Nanotube system overcomes natural repulsion in possible step toward advanced superconductors
Avishai Benyamini and the graphics unit in Weizmann Institute
Standoffish electrons typically keep one another at arm’s length, repelling their neighbors. But surprisingly, under certain circumstances, this repulsion can cause pairs of electrons to soften their stance toward one another and attract instead, new research shows. The effect may be the key to someday producing a new type of high-temperature superconductor, scientists report in the July 21 Nature.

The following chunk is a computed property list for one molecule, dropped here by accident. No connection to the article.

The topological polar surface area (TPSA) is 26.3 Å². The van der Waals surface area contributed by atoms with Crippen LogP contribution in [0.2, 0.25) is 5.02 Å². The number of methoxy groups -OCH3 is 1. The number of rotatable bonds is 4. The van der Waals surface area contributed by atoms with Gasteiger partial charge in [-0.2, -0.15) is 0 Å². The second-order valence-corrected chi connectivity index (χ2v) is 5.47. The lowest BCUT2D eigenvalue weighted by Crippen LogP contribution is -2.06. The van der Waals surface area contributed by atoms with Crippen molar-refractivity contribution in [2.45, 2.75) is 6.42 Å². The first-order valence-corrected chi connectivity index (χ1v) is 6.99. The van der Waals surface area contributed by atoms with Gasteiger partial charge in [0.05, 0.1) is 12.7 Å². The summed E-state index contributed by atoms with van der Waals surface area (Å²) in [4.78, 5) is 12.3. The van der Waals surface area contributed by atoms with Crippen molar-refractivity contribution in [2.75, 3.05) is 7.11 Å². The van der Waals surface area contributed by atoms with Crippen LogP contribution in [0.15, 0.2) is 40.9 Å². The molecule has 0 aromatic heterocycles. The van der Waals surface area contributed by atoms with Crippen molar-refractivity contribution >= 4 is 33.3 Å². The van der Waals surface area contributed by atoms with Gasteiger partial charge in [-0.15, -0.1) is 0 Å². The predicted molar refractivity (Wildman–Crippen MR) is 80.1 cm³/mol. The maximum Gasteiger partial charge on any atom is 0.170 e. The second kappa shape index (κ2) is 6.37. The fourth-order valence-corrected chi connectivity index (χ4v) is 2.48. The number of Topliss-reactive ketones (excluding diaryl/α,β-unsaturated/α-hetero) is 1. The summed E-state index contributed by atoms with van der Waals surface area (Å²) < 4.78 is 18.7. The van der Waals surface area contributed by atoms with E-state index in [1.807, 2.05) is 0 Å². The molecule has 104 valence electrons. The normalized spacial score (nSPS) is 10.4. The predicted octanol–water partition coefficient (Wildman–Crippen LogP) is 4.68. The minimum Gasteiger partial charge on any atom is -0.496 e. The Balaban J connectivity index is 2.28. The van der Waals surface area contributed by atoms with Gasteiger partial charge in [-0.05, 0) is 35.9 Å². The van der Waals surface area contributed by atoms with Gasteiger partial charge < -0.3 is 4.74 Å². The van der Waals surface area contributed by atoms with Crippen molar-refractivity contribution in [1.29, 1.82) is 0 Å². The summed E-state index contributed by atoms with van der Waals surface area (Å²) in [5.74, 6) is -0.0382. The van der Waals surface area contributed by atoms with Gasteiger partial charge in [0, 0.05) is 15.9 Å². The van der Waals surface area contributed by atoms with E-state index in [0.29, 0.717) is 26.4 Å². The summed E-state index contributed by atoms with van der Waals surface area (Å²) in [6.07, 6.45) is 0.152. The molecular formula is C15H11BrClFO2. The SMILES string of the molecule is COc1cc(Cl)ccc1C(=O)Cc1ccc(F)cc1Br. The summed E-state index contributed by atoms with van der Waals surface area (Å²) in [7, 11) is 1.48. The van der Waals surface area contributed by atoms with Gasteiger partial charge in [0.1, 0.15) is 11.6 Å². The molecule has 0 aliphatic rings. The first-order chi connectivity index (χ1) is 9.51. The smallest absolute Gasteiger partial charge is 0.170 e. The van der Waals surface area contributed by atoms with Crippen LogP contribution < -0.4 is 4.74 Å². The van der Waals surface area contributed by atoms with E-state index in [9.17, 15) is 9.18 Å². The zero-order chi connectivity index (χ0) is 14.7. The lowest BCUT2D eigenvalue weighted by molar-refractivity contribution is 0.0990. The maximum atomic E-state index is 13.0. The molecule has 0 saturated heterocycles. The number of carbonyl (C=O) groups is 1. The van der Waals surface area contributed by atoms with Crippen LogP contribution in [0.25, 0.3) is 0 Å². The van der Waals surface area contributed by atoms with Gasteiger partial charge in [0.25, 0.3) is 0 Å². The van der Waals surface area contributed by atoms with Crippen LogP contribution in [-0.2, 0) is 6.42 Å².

Though the effect was first predicted over 50 years ago, previous attempts to coerce electrons to behave in this chummy way have failed. Like charges repel, so negatively charged electrons ordinarily rebuff one another. But now researchers have validated the counterintuitive idea that an attraction between electrons can emerge. “Somehow, you have [this] magic that out of all this repulsion you can create attraction,” says study coauthor Shahal Ilani, a physicist at the Weizmann Institute of